13-Nov-2016 -- As I had just arrived in New Mexico for a series of visits to 4 universities and 2 schools, and as the occasion was the week of GIS Day (www.gisday.com), an annual celebration of geospatial technologies and applications, a confluence visit seemed like the ideal starting point. I drove from the Albuquerque airport north on I-25 to Bernalillo, where I took US 550 to the north-northwest. It was a beautiful day and I was on a section of road I had not ever traveled on, a definite treat for a geographer. Today I would pay a bit of a price for loving the landscape so much, but I did not know it at the time.
I passed by some magnificent bluffs, volcanic peaks, lava flows, sandstone cliffs, and forests along the way. As I neared the town of Cuba (population 740), I scanned the horizon to the west. I had an idea that for an extra challenge, I should try to visit the confluence from the west, and descend to the confluence down the cliff from the mesa above?--instead of ascending from the easier route from the east where the valley was? I stopped the car along the road leading to the easier way: Should I take the challenge? The cliffs were lined up along the entire western horizon and looked awfully formidable. Would there be a way to descend them? Thinking "nothing ventured, nothing gained," I decided to go for it, and turned around.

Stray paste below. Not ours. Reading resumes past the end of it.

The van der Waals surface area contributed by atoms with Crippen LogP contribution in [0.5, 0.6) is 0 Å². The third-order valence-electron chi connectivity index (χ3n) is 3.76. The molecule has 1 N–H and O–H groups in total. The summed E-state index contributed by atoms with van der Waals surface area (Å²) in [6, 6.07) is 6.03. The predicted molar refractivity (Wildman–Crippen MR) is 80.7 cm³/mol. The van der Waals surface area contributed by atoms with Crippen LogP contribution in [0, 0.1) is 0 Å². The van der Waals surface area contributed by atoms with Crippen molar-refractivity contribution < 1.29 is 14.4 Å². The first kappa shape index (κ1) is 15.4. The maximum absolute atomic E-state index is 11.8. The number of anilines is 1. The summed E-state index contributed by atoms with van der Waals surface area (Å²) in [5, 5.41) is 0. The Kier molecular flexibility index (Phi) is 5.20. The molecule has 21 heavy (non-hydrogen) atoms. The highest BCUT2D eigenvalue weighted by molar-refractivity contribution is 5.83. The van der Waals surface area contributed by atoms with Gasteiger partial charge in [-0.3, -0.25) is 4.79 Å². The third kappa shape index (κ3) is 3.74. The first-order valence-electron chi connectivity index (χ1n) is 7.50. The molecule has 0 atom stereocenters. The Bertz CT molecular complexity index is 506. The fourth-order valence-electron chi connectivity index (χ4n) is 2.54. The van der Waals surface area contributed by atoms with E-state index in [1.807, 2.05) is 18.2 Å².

After driving through the town of Cuba, I drove north up onto the mesa on US 550 to US Forest Road 88 that I had investigated on the satellite imagery ahead of time. After finding it and turning south onto it, I slowed and reconsidered my options. The road was in worse condition than I thought it would be, with very deep ruts worn by a series of trucks after a recent rainstorm. But after finding that if I straddled them just right in the rental car, I could proceed. After 15 minutes, I decided to stop when the road conditions became too rocky and narrow: It was a good thing, too, because, as I found on my hike, conditions even further deteriorated not 50 meters down the road. I set off with the GPS reading 2.33 miles to the point in a straight line (though traveling in a straight line I knew would be impossible). I brought water, sunblock, and layers, but sadly neglected to bring along my gloves from the vehicle, which I would regret later and for the next three weeks.
After hiking along the four-wheel drive trail for about 25 minutes, through the piñon-juniper forest, and seeing someone off to the west cutting trees with a power saw, I descended what looked like a major gully that led north-northeast. I was able to descend at least 150 feet in a series of short ledges along about 1/3 mile, but it ended with another 150 feet straight down. I refused to be daunted. I retraced part of my steps and headed south along the rim of the cliffline, with amazing views but I was careful not to get too close. What growing up in the pinon-juniper sandstone country of western Colorado taught me, among other things, was that there was almost always a way down these cliffs, if one chose one's route carefully. The careful part was not only to make sure one didn't slip on the sandy rocks, but that one did not get too low without a way back up. Here, it would be a very long way from the valley floor all the way back up US 550 - probably a four hour hike. At last I found a route that led me about 75 feet below the rim. It was a decision making moment - could I make it back up the slide-down-rock point below me? I marked the spot with a gnarled branch of piñon and decided to continue.